Sunday, October 11, 2009

You Have No Idea How Good You Are!

Tori Holmes, rowing the Atlantic Ocean

Sir Ken Robinson makes the case for creativity in the school. Watch the video to see what he thinks creativity looks like.

The simple reality is that youth and young adults are no
t challenged to find their real skills (usually not academic). Nor are they encouraged by parents, teachers and mentors to discover how good they really are.

Case in point: The young lady at the oars was 21, fresh from the Canadian prairies when she became the youngest woman ever to row across the Atlantic Ocean in 2006.

Tori Holmes is from Devon, Alberta, in the flat, dry Canadian prairies. She was keen about athletics but not an athlete. She was k
een about studies and art but not an academic. In many ways, she was an ordinary student in high school.

What made Tori exceptional was her sense of adventure. When Tori finished high school, we knew Tori was not going to follow the typical path to university or college and studies. She headed out for adventure. In her travels through Australia, she met a kindred spirit, Paul Gleeson from Limerick, Ireland.

The two happenstanced onto the Atlantic Rowing Race, "the ultimate test of the human spirit". Tori was hooked and the two non-rowers learned to row a one ton rowboat. Tori is 110 pounds soaking wet.

The 2005-06 Atlantic Rowing Race
from the Canary Islands to Antigua was beyond human limits. The tail end of a hurricane, two tropical storms and 3 low pressure systems created 40 foot swells. Six boats out of the original 26 had to be rescued. Tori and Paul, in a field of Olympic trained rowers, finished 13th in the race . To finish was an overwhelming achievement of perseverance and courage.

Tori and Paul's book, Crossing the Swell, launched on Oct. 4. Part inspirational adventure story, part travelogue and part romance, Crossing the Swell is an honest and intimate portrayal of what perseverance and commitment is made of. It is a terrific read and a bargain at $20 from Rocky Mountain Books (RMB) and Chapters/Indigo.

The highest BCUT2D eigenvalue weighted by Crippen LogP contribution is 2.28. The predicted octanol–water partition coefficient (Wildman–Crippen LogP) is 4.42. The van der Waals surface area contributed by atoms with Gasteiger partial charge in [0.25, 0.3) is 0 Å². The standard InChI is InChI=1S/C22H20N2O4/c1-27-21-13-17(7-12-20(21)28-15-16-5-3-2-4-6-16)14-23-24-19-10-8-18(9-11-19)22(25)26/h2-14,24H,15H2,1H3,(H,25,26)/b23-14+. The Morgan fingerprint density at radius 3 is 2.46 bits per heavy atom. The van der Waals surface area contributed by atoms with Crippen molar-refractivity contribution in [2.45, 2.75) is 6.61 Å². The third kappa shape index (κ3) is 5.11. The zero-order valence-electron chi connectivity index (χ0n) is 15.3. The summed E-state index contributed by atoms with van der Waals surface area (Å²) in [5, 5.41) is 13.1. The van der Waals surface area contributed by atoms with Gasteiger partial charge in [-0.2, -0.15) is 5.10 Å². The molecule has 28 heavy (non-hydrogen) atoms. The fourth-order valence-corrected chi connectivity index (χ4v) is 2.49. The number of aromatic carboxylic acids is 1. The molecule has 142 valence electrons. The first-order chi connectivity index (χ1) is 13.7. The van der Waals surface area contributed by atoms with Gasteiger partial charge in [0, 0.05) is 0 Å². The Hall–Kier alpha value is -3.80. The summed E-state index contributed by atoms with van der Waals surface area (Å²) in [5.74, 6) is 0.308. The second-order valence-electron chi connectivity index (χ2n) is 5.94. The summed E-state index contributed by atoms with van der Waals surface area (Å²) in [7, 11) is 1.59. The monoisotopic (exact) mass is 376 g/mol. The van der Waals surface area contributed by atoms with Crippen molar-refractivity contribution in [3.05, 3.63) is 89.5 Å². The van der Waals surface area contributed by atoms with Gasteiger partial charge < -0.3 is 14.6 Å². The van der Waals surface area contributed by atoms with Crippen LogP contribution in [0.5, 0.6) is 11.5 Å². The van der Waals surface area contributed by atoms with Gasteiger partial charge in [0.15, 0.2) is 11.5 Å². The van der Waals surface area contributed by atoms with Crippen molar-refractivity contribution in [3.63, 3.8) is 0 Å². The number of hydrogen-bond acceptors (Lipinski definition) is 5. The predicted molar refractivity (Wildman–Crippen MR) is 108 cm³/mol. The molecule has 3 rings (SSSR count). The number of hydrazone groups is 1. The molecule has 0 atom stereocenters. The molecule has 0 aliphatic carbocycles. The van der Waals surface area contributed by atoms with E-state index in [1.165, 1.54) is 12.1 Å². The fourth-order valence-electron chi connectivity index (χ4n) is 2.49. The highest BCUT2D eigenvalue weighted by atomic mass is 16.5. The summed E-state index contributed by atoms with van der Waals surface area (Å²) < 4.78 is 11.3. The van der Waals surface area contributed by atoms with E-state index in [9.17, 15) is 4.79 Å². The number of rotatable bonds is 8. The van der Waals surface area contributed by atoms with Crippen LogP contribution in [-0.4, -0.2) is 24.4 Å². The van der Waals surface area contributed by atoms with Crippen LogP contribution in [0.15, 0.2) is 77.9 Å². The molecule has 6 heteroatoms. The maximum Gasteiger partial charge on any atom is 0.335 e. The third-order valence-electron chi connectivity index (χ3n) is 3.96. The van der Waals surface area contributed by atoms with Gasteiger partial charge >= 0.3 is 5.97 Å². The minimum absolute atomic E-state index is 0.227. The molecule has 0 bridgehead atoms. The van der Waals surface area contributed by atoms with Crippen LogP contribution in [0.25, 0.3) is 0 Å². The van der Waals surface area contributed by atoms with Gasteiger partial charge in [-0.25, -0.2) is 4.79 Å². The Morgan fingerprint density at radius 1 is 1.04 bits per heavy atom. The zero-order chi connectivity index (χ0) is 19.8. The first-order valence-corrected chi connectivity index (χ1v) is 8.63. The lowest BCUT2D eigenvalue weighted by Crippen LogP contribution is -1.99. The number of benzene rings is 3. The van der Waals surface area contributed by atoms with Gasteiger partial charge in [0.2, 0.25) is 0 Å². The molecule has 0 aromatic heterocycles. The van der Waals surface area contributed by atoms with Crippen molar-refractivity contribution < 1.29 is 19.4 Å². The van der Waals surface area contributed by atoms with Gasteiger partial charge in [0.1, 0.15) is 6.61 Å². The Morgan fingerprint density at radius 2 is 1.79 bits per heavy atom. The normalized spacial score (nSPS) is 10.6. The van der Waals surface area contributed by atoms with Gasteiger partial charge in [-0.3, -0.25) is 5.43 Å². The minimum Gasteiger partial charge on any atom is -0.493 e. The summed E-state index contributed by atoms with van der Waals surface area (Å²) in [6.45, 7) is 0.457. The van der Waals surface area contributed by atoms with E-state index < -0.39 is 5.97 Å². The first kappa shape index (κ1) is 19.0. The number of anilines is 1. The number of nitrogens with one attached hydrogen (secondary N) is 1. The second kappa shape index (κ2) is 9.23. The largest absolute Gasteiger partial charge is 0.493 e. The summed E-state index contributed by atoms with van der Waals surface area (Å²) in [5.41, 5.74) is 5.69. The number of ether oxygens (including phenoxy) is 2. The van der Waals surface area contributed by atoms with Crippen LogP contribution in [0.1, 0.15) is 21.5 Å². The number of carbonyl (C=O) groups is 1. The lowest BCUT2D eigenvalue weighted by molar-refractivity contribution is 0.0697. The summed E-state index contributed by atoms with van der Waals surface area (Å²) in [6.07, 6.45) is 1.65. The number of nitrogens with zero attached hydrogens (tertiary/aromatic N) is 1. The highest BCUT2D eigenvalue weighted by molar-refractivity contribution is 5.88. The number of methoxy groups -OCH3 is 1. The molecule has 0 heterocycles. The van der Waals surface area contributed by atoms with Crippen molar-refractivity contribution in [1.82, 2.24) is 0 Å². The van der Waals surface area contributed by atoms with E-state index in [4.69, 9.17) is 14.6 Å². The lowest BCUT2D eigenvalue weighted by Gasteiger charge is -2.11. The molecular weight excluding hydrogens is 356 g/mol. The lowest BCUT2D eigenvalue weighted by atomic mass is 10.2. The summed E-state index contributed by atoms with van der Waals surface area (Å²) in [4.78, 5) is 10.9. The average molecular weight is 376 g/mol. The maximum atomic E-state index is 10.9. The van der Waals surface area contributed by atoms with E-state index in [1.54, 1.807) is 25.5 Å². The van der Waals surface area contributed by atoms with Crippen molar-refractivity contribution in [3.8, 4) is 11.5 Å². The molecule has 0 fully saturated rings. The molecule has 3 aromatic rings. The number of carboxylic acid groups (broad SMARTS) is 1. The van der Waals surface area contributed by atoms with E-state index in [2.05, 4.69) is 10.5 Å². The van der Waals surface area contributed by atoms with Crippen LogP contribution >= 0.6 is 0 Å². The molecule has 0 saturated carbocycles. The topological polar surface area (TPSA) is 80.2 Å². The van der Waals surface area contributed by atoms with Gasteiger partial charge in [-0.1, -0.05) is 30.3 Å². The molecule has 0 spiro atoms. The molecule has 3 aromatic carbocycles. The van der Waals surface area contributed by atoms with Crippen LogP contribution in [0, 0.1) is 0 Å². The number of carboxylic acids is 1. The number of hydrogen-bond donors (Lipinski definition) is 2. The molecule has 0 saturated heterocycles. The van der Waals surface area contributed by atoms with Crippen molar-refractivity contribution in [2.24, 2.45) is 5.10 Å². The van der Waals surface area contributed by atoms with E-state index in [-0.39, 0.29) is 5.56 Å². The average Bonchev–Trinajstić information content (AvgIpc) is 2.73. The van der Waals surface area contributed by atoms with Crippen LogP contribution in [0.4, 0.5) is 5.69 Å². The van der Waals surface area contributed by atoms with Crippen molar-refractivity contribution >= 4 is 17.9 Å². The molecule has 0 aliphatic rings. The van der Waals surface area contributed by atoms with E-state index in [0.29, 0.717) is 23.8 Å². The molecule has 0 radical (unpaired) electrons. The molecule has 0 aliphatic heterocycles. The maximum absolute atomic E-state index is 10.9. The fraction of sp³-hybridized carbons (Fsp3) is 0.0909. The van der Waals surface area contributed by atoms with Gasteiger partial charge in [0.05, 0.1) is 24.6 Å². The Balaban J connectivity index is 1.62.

Tori and Paul invested in what they were good at, their sense of adventure, their commitment, their persistence. If we figured out what we truly were good at, invested $120,000 in a goal to leverage what we good at, would we have an amazing story?

Tori and Paul have an amazing story.

Now do the same from the organizational perspective. What is your organization, company, department really good at. Ask your clients and customers and partners. What they tell you may surprise you. And then take a look at Appreciative Inquiry to discover and build on how good your organization really is.

Jim Taylor, Roylat Corp Inc., has some practical guides and worksheets in Appreciative Inquiry to lead organizations through discovering how good they are. Jim Taylor's workshops are excellent introductions to build on the positive for change.

The Future of Knowledge Workers, a Survey

Termite Fishing: Collaborative Learning?

KM World magazine has a two-part report on a survey about the future of knowledge workers. Done by George Washington University and the Institute of Knowledge and Innovation it surveyed 125 professionals and executives. Executives and senior managers constituted nearly half of the respondents.

As you might expect, the top type of work in the future will be collaborative work (global consultancy, project design team, etc.).

The top rated skills for a young knowledge worker were team/collaborative skills followed specialized technical skills. The skills for future leadership were project management as the highest skill and expertise, followed by strategy and strategic thinking, and specialized expertise.

The top priority for new technology to support knowledge workers was collaboration tools. The range of tools described is daunting for an IT shop to integrate and support (from enhanced e-mail, search and portals infrastructure, virtual workspace tools and information processing tools for visualization, expertise location and business intelligence). Find that package in one integrated reliable software package!

For the future manager, enabling better decision-making and leadership support through content analysis and sense-making tools and business intelligence capabilities was identified. Those experienced in sense-making and business intelligence would likely argue that while software can help in illustrating trends and issues, the real work of sense-making and business intelligence is one of appropriately facilitated and focused conversations.

No one seemed to identify the challenge of on-going learning and tools that support learning, especially for new knowledge workers. While e-learning software may have reached the "trough of disillusionment", the challenge will be more acute in the future.